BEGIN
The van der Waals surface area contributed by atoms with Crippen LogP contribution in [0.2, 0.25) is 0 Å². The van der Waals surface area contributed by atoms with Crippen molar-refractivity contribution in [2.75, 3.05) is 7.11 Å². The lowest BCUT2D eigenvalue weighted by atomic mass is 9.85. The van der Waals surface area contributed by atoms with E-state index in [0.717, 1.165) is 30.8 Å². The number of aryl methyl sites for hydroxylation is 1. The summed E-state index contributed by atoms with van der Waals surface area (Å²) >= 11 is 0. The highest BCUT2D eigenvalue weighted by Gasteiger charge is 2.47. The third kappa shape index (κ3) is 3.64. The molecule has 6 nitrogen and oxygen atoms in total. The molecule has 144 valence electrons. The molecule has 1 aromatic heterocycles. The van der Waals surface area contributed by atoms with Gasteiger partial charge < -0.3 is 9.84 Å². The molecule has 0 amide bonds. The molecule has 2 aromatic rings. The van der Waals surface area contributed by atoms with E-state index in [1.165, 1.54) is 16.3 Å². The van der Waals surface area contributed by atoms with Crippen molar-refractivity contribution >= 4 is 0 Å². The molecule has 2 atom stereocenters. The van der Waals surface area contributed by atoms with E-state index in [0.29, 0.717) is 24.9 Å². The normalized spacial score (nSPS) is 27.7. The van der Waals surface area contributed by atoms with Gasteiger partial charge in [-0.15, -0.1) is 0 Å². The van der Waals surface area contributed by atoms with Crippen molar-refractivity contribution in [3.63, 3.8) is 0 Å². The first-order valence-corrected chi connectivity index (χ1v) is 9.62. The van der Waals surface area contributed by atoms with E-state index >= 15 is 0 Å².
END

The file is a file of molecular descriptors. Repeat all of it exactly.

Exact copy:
The van der Waals surface area contributed by atoms with Crippen LogP contribution in [0.2, 0.25) is 0 Å². The van der Waals surface area contributed by atoms with Crippen molar-refractivity contribution in [2.75, 3.05) is 7.11 Å². The lowest BCUT2D eigenvalue weighted by atomic mass is 9.85. The van der Waals surface area contributed by atoms with E-state index in [0.717, 1.165) is 30.8 Å². The number of aryl methyl sites for hydroxylation is 1. The summed E-state index contributed by atoms with van der Waals surface area (Å²) >= 11 is 0. The highest BCUT2D eigenvalue weighted by Gasteiger charge is 2.47. The third kappa shape index (κ3) is 3.64. The molecule has 6 nitrogen and oxygen atoms in total. The molecule has 144 valence electrons. The molecule has 1 aromatic heterocycles. The van der Waals surface area contributed by atoms with Gasteiger partial charge < -0.3 is 9.84 Å². The molecule has 0 amide bonds. The molecule has 2 aromatic rings. The van der Waals surface area contributed by atoms with E-state index in [1.165, 1.54) is 16.3 Å². The van der Waals surface area contributed by atoms with Crippen molar-refractivity contribution >= 4 is 0 Å². The molecule has 2 atom stereocenters. The van der Waals surface area contributed by atoms with E-state index in [0.29, 0.717) is 24.9 Å². The normalized spacial score (nSPS) is 27.7. The van der Waals surface area contributed by atoms with Gasteiger partial charge in [-0.15, -0.1) is 0 Å². The van der Waals surface area contributed by atoms with Crippen molar-refractivity contribution in [3.63, 3.8) is 0 Å². The first-order valence-corrected chi connectivity index (χ1v) is 9.62. The van der Waals surface area contributed by atoms with E-state index >= 15 is 0 Å².